Yet, I seriously doubt that has anything to do with Islamic beliefs. Of course, your premise must first account for the fact that the population is overwhelmed with women. Is it?
  8. Light Travelling It's a girl O lord in a flatbed Ford Registered Senior Member

    Noit isnt, but as said above its based on alpha male scenario, some men have lots, others have none..
  9. Michael 歌舞伎 Valued Senior Member

    I think again, we're discussing two different things. I know there are books about the orient.

    1) I said there is no contemporary evidence for Mohammad's existence. As it stands the closest bit of evidence is a Greek manuscript from a Christian Patriarch complaining about a Christian heretic sewing discord in and around Syria published AFTER Mohammad's supposed death.

    That's pretty good evidence of a person fitting Mohammad's description. It may BE Mohammad. I'm open to that possibility. Even it's not contemporary.

    Then I said, if you have some contemporary evidence post a reference. I'm not asking you to post a book. Just a peace of pottery, a coin, a carving, a manuscript... something from the lifetime of Mohammad.

    2) Yes, I agree, we're still learning a lot about that time period and that place. It may well be there was a particular person. It wouldn't "shock" me either way.

    - Bahai' Faith has a historical founder/Prophet.
    - Mormonism has a historical founder/Prophet.
    - Scientology has a historical founder/Prophet.

    - I do not think Mosses existed. Because there's no good evidence.
    - I do not think Jesus existed. Simply because, like Mosses, there's no good contemporary evidence.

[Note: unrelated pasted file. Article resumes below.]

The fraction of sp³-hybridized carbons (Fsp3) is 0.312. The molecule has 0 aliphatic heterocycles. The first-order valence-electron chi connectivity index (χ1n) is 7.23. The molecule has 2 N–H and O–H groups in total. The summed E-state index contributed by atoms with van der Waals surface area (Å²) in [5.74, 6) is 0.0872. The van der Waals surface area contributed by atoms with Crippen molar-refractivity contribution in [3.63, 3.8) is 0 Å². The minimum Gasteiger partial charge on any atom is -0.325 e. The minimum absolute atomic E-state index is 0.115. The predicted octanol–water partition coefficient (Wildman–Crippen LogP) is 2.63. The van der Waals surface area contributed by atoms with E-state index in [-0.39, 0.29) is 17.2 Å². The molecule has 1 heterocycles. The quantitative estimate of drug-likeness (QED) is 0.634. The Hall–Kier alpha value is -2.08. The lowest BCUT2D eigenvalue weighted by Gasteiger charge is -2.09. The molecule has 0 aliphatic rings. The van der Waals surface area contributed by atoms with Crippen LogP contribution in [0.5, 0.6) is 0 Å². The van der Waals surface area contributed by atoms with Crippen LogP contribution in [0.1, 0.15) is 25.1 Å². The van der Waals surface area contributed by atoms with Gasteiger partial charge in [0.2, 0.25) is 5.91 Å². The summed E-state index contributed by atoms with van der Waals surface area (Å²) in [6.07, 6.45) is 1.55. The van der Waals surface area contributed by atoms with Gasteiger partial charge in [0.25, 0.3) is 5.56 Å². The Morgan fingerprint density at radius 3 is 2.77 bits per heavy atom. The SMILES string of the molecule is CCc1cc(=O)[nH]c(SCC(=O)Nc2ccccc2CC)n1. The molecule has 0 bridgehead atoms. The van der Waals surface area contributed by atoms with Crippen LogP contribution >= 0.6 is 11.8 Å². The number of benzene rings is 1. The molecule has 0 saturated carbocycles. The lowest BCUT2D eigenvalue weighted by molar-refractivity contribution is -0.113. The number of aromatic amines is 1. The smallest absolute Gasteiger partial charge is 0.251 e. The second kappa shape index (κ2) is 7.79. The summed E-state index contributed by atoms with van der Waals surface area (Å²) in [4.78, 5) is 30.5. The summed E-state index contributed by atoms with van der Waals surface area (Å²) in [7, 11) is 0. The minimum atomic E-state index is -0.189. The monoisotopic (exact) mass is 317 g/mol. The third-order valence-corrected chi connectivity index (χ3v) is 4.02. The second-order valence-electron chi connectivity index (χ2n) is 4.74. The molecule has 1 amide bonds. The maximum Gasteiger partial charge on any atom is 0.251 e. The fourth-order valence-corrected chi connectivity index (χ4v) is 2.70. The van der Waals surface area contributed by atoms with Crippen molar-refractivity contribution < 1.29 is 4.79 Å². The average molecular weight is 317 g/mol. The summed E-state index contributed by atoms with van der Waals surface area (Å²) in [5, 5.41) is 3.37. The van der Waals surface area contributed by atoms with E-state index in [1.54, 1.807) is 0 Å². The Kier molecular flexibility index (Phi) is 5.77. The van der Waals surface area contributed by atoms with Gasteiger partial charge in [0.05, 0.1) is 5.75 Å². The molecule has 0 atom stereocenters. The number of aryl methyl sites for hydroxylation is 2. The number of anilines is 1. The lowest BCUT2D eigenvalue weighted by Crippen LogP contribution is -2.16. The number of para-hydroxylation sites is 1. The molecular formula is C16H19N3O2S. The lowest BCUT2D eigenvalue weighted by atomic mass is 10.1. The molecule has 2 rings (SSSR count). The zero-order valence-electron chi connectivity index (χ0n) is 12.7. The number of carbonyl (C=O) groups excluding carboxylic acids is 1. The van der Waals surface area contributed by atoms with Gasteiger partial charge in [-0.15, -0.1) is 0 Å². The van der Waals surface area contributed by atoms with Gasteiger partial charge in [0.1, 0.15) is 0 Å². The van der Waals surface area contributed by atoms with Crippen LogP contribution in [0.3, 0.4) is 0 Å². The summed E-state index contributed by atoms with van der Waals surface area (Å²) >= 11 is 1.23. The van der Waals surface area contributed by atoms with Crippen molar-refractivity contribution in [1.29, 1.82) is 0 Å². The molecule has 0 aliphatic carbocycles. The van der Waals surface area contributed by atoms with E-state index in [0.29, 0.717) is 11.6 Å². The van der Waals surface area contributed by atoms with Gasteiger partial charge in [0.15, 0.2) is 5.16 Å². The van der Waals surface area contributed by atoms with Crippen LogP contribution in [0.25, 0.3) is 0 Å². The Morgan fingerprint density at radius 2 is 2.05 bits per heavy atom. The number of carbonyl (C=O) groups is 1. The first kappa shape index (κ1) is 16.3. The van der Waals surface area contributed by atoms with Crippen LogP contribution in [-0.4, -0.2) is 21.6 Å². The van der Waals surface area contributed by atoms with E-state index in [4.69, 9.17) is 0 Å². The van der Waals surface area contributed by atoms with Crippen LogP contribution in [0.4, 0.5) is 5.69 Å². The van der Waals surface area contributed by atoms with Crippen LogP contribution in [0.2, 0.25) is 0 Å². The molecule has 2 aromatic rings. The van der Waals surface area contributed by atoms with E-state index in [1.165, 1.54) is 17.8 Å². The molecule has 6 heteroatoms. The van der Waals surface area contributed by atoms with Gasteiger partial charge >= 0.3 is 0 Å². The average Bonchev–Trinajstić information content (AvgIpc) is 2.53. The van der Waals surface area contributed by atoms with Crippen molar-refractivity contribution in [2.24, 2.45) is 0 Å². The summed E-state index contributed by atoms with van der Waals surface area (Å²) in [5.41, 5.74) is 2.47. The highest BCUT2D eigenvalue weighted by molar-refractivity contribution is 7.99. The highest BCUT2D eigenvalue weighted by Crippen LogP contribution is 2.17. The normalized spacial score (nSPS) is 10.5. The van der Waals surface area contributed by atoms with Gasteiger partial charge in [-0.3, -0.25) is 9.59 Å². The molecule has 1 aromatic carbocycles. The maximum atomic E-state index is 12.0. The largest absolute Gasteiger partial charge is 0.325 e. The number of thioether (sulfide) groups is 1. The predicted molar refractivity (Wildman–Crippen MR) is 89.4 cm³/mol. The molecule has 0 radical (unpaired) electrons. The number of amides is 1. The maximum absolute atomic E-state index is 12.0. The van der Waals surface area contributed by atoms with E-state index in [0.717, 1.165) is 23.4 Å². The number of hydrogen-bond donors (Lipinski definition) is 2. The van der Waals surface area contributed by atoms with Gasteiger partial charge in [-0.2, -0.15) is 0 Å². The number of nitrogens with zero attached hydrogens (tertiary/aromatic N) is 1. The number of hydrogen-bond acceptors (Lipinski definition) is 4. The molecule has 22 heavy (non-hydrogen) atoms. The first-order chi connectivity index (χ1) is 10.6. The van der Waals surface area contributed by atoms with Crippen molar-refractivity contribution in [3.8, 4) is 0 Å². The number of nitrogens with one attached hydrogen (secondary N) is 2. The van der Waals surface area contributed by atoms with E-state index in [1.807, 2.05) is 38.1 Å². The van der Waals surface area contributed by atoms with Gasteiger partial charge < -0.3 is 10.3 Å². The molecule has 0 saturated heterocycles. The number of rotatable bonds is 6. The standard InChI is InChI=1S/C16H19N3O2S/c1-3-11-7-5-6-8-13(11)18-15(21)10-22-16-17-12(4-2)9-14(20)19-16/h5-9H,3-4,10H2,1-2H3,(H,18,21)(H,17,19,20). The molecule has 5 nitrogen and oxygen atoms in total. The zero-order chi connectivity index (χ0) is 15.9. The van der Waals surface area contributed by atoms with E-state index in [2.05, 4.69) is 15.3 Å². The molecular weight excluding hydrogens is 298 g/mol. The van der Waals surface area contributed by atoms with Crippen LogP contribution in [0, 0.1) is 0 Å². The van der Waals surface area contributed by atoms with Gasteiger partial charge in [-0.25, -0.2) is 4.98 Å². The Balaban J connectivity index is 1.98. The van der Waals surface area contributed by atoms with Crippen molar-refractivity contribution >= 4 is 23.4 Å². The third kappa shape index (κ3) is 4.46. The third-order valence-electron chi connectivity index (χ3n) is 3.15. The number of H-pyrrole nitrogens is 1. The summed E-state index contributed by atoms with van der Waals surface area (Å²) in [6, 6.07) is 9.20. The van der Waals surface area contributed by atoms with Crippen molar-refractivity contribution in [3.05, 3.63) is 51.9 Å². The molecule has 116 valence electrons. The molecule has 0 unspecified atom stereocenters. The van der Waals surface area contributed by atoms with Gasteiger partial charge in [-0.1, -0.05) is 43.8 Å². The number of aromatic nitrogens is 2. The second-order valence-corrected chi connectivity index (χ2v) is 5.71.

- I'm fairly confident Hercules didn't exist. Maybe, but I doubt it.
    - I sometimes wonder if Socrates wasn't a literary creation of Plato. Maybe.

    - Did Mohammad exist? Perhaps. Perhaps not.

    What are the implications if he was a real person? Was he a Christian heretic? Was his message lost and later replaced with Arab friendly "Islam" in the 8th century? Was he a complete literary creation? Was he a product of a dispute over unitarianism?

    Well, that's why these are exciting times

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    THAT was why I posted the thread. These coins go a long ways in answering this riddle. Because, one way or another we have a Christian based religion called Islam and we have a literary tradition of a person called Mohammad.

    New peaces of evidence come from the sands of Syria like every single day. There's so much stuff there aren't enough experts to analyze all of it. We may have a different answer in another 10 years.

    You should heed your own example of Troy
    Troy wasn't the massive fortress as described in the Iliad by the Greeks. If the Greeks did fight a battle there it was they who probably were the aggressors and they blew the whole story completely out of proportion and kitted it out with all sorts of Gods and Goddesses. DO you think that those Gods were real? No, of course not. Well, this is the way I think of Christianity, Buddhism, Shinto and Islam. Myths that effect our life and worth researching - but, certainly not based on "real" Gods.
    Last edited: Aug 2, 2010
  10. Bert Registered Member


    Yeah I so do!!!

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    yeah! bet you didn't know that im actually a follower of the ancient greek religion! you bag it out one more time and watch what happens...

  11. Ja'far at-Tahir Grand Ayatollah of SciForums Registered Senior Member

  12. Michael 歌舞伎 Valued Senior Member

    Well in all fairness I was referring to Ja'far's take on the mater.

    That said, yes, those Gods and Goddesses may have been real. They were certainly more interesting. However, it was the Greeks more than anyone who developed the ideas behind Christianity. What Christianity is based on. I sometimes wonder if it wasn't in reaction to urbanization. I mean, highly packed cities of people. Maybe, maybe not.